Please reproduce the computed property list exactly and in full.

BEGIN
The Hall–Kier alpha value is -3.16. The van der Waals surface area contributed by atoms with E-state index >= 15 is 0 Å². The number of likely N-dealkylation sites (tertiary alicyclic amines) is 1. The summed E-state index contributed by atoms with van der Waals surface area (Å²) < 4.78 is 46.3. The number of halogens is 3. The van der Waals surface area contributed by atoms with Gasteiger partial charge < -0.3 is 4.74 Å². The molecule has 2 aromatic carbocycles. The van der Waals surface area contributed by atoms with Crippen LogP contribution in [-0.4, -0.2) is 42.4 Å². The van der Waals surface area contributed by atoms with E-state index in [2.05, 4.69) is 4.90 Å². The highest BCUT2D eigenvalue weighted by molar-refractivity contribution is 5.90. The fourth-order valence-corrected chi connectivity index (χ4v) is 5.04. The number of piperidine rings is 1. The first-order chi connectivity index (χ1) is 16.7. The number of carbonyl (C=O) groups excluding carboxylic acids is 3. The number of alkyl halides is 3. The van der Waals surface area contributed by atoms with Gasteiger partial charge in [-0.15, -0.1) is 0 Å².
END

The Hall–Kier alpha value is -3.16. The van der Waals surface area contributed by atoms with E-state index >= 15 is 0 Å². The number of likely N-dealkylation sites (tertiary alicyclic amines) is 1. The summed E-state index contributed by atoms with van der Waals surface area (Å²) < 4.78 is 46.3. The number of halogens is 3. The van der Waals surface area contributed by atoms with Gasteiger partial charge < -0.3 is 4.74 Å². The molecule has 2 aromatic carbocycles. The van der Waals surface area contributed by atoms with Crippen LogP contribution in [-0.4, -0.2) is 42.4 Å². The van der Waals surface area contributed by atoms with E-state index in [2.05, 4.69) is 4.90 Å². The highest BCUT2D eigenvalue weighted by molar-refractivity contribution is 5.90. The fourth-order valence-corrected chi connectivity index (χ4v) is 5.04. The number of piperidine rings is 1. The first-order chi connectivity index (χ1) is 16.7. The number of carbonyl (C=O) groups excluding carboxylic acids is 3. The number of alkyl halides is 3. The van der Waals surface area contributed by atoms with Gasteiger partial charge in [-0.15, -0.1) is 0 Å².